Why it stands out:  The magnetic non-professional acting ensemble and the film’s doc-like aesthetic subtly immerses the audience into the psychological aftermath of a story rarely told onscreen.  Quite simply it’s about a Mexican father who has recently returned to his family after being away in the states for a long time.  The film fills a void within the canons of the Mexican immigrant story.  There’s so much more than the grueling border-crossing journey, which is one small part of the ‘immigrant experience’.  The more opportunities and support Latino filmmakers can reach to tell their stories, the more their storytelling can evolve to truly capture the whole context.   It’s only recently that I’ve started seeing some reflection on those families of immigrants who stay behind and the generation-spanning social effects – and I’m not only talking within US and Mexico panorama.  In 2009 Antonio’s short film, Una Y Otra Vez garnered him much attention as it traveled to many festivals worldwide.  It probably helped give him a profile when it came time to submit his first feature.   Antonio is currently busy with the limited release of his film and is also already at work on his next project; a mother and son story titled, Saudade.

Where to see it now:  You are in luck if you are in NY!  The film premieres in three different venues for limited release NOW.  Elinor Bunin Monroe Film Center at Lincoln Center, the reRun Theater in Dumbo, and the Jackson Heights Cinema. (Click on links for tickets and showtimes).

Links:  Website, Facebook, Twitter

From Elliot Loves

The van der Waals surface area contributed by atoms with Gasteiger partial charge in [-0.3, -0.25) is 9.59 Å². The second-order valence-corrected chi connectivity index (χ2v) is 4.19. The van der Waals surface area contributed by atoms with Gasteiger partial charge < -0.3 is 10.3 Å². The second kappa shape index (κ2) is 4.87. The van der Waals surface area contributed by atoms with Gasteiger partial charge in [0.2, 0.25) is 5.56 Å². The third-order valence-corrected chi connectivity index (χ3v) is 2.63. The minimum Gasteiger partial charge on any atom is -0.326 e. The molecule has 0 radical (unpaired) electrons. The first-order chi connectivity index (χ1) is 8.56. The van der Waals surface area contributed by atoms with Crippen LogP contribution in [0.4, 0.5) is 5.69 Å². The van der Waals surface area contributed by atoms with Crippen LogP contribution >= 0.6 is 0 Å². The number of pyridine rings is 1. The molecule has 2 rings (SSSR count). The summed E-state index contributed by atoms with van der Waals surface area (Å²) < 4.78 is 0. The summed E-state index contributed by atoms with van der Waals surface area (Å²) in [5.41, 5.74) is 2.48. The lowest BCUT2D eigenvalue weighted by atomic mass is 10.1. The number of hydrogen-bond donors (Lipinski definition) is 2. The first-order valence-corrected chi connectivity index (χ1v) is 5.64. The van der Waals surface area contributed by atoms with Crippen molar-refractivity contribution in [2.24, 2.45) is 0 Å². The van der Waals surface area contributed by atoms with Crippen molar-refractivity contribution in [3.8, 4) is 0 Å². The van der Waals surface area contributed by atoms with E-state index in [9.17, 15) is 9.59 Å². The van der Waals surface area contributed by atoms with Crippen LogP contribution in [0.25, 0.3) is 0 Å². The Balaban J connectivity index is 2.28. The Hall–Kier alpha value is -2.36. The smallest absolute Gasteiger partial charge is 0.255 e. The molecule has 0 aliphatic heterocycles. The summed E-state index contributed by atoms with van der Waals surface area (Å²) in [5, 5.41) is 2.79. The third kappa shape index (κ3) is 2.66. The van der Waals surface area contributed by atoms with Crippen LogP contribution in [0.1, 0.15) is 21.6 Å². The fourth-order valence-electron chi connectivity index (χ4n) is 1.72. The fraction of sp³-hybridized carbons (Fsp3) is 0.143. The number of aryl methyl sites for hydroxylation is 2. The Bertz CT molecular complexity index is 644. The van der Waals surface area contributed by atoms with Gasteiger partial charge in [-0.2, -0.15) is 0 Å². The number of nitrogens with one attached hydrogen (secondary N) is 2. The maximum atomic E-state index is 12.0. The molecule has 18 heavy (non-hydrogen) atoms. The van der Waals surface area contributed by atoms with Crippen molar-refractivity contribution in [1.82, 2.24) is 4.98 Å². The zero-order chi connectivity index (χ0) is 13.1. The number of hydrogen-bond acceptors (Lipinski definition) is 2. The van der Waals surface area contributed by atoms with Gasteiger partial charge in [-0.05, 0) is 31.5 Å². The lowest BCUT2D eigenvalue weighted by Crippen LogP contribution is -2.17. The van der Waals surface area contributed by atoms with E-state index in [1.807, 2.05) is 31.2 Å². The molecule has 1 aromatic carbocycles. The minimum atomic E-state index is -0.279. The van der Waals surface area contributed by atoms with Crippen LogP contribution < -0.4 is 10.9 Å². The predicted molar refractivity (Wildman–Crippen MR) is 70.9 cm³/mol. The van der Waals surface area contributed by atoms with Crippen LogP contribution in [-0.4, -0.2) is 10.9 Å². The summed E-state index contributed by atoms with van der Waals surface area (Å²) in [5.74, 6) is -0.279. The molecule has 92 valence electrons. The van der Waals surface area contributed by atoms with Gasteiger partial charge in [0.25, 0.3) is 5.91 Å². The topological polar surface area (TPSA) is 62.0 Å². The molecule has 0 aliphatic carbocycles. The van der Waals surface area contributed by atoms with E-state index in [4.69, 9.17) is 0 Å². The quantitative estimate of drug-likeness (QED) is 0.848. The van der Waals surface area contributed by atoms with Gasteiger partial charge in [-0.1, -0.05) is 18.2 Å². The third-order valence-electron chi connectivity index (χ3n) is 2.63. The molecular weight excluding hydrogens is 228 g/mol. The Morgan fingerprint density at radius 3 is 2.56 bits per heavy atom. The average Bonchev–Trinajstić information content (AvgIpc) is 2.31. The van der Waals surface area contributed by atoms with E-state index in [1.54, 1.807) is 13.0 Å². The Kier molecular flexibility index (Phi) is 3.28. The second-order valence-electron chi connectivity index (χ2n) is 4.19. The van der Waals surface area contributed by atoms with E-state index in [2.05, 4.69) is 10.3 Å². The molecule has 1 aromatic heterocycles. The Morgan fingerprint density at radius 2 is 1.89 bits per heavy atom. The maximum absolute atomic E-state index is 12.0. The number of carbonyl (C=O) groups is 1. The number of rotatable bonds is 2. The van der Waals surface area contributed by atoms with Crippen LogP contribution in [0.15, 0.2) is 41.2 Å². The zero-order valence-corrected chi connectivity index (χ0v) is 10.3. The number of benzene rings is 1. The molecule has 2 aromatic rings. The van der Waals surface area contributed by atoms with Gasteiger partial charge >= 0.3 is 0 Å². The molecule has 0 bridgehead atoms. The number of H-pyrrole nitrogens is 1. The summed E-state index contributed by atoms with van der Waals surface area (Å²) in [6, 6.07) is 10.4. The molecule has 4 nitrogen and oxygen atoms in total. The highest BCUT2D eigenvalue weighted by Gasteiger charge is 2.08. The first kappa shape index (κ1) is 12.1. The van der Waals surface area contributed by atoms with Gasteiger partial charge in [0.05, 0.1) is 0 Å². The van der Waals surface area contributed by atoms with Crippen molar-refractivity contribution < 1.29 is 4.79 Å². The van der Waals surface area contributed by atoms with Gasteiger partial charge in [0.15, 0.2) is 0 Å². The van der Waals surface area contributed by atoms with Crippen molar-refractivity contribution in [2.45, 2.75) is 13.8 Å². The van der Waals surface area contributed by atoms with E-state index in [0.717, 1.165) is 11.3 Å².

From Elliot Loves

3.  Elliot Loves – written and directed by Terracino (Dominican New Yorker, film shot in Harlem)

Festivals:  Over 50 film festivals, among them, Miami Gay & Lesbian Film Festival in May (World Premiere); New York International Latino Film Festival, Outfest, San Francisco Frameline,  Global Film Festival in Dominican Republic.

Why it stands out:  Elliot.  He is as lovable and charming as he is emotionally conflicted and flawed.  We meet him as a sweet, precocious boy growing up in Harlem with his young, single mother, an ill-equipped parent who suffers from a co-dependency on a string of deadbeat-boyfriends.  As we jump forward to Elliot’s adult years, his strained relationship with his mother and deeply rooted childhood fears and dreams continue to play a role in how he pursues love.   How else do I put it, I’ve never seen as real of a depiction of a ‘gay cholo’.  I enjoyed the romantic dalliances – especially the steamy love scenes, the old school mano-a-mano fights on the street, and the drama that while zany, eschews any of the flamboyant queen diva archetypes or melodrama we’ve seen associated with gays before.   Like Mosquita y Mari (next on the list) the gay Latino niche has huge potential.  For years, gay representation has been relegated to background or one dimensional characters, or lead roles in a serious coming out/AIDs dramas.  But what about mainstream genres like romantic comedies?   When a film like Elliot Loves comes around, no wonder it is fiercely celebrated by the gay community and film festival circuit.  At the end of the day though, the storyline’s universal resonance (looking for love) is what hits a chord with gay AND straight audiences alike.